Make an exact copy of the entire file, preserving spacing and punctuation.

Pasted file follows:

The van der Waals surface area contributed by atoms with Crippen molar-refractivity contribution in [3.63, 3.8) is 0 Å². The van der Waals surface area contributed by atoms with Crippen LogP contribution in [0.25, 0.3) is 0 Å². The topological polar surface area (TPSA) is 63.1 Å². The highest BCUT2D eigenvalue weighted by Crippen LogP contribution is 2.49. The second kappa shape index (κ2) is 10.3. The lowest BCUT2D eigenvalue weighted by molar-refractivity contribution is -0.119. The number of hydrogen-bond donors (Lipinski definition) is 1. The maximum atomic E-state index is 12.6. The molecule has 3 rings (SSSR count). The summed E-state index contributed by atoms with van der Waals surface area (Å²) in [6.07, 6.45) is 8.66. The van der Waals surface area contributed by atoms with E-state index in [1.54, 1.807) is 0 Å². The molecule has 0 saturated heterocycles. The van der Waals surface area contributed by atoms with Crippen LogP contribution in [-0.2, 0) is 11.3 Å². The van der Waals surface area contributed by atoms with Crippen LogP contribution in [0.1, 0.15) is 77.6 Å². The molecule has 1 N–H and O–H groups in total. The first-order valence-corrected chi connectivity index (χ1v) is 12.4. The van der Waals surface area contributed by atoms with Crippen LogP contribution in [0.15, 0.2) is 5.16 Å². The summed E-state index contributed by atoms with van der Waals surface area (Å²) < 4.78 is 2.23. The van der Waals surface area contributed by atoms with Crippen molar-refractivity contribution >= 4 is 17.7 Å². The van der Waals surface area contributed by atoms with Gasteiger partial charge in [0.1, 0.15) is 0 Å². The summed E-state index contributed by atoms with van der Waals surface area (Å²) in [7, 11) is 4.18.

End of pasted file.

The van der Waals surface area contributed by atoms with Crippen molar-refractivity contribution in [3.63, 3.8) is 0 Å². The van der Waals surface area contributed by atoms with Crippen LogP contribution in [0.25, 0.3) is 0 Å². The topological polar surface area (TPSA) is 63.1 Å². The highest BCUT2D eigenvalue weighted by Crippen LogP contribution is 2.49. The second kappa shape index (κ2) is 10.3. The lowest BCUT2D eigenvalue weighted by molar-refractivity contribution is -0.119. The number of hydrogen-bond donors (Lipinski definition) is 1. The maximum atomic E-state index is 12.6. The molecule has 3 rings (SSSR count). The summed E-state index contributed by atoms with van der Waals surface area (Å²) in [6.07, 6.45) is 8.66. The van der Waals surface area contributed by atoms with E-state index in [1.54, 1.807) is 0 Å². The molecule has 0 saturated heterocycles. The van der Waals surface area contributed by atoms with Crippen LogP contribution in [-0.2, 0) is 11.3 Å². The van der Waals surface area contributed by atoms with Crippen LogP contribution in [0.1, 0.15) is 77.6 Å². The molecule has 1 N–H and O–H groups in total. The first-order valence-corrected chi connectivity index (χ1v) is 12.4. The van der Waals surface area contributed by atoms with Crippen LogP contribution in [0.15, 0.2) is 5.16 Å². The summed E-state index contributed by atoms with van der Waals surface area (Å²) < 4.78 is 2.23. The van der Waals surface area contributed by atoms with Crippen molar-refractivity contribution >= 4 is 17.7 Å². The van der Waals surface area contributed by atoms with Gasteiger partial charge in [0.1, 0.15) is 0 Å². The summed E-state index contributed by atoms with van der Waals surface area (Å²) in [7, 11) is 4.18.